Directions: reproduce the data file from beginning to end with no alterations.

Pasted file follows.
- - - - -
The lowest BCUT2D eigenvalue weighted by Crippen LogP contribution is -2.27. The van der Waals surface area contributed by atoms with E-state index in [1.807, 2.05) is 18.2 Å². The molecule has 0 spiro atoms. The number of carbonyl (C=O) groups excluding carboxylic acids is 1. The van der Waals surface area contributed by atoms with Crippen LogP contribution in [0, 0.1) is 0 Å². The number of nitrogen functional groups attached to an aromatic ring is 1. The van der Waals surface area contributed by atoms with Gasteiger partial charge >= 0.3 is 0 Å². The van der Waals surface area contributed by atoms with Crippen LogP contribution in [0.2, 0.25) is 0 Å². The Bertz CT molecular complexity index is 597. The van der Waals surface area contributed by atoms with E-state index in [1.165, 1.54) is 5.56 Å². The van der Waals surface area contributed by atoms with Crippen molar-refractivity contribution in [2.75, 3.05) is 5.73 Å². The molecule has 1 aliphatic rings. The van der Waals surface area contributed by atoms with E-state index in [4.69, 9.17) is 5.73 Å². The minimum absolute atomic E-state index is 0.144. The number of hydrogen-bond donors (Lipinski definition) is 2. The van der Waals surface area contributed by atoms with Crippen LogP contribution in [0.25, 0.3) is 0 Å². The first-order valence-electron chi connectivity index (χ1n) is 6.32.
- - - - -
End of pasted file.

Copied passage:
The lowest BCUT2D eigenvalue weighted by Crippen LogP contribution is -2.27. The van der Waals surface area contributed by atoms with E-state index in [1.807, 2.05) is 18.2 Å². The molecule has 0 spiro atoms. The number of carbonyl (C=O) groups excluding carboxylic acids is 1. The van der Waals surface area contributed by atoms with Crippen LogP contribution in [0, 0.1) is 0 Å². The number of nitrogen functional groups attached to an aromatic ring is 1. The van der Waals surface area contributed by atoms with Gasteiger partial charge >= 0.3 is 0 Å². The van der Waals surface area contributed by atoms with Crippen LogP contribution in [0.2, 0.25) is 0 Å². The Bertz CT molecular complexity index is 597. The van der Waals surface area contributed by atoms with E-state index in [1.165, 1.54) is 5.56 Å². The van der Waals surface area contributed by atoms with Crippen molar-refractivity contribution in [2.75, 3.05) is 5.73 Å². The molecule has 1 aliphatic rings. The van der Waals surface area contributed by atoms with E-state index in [4.69, 9.17) is 5.73 Å². The minimum absolute atomic E-state index is 0.144. The number of hydrogen-bond donors (Lipinski definition) is 2. The van der Waals surface area contributed by atoms with Crippen LogP contribution in [0.25, 0.3) is 0 Å². The first-order valence-electron chi connectivity index (χ1n) is 6.32.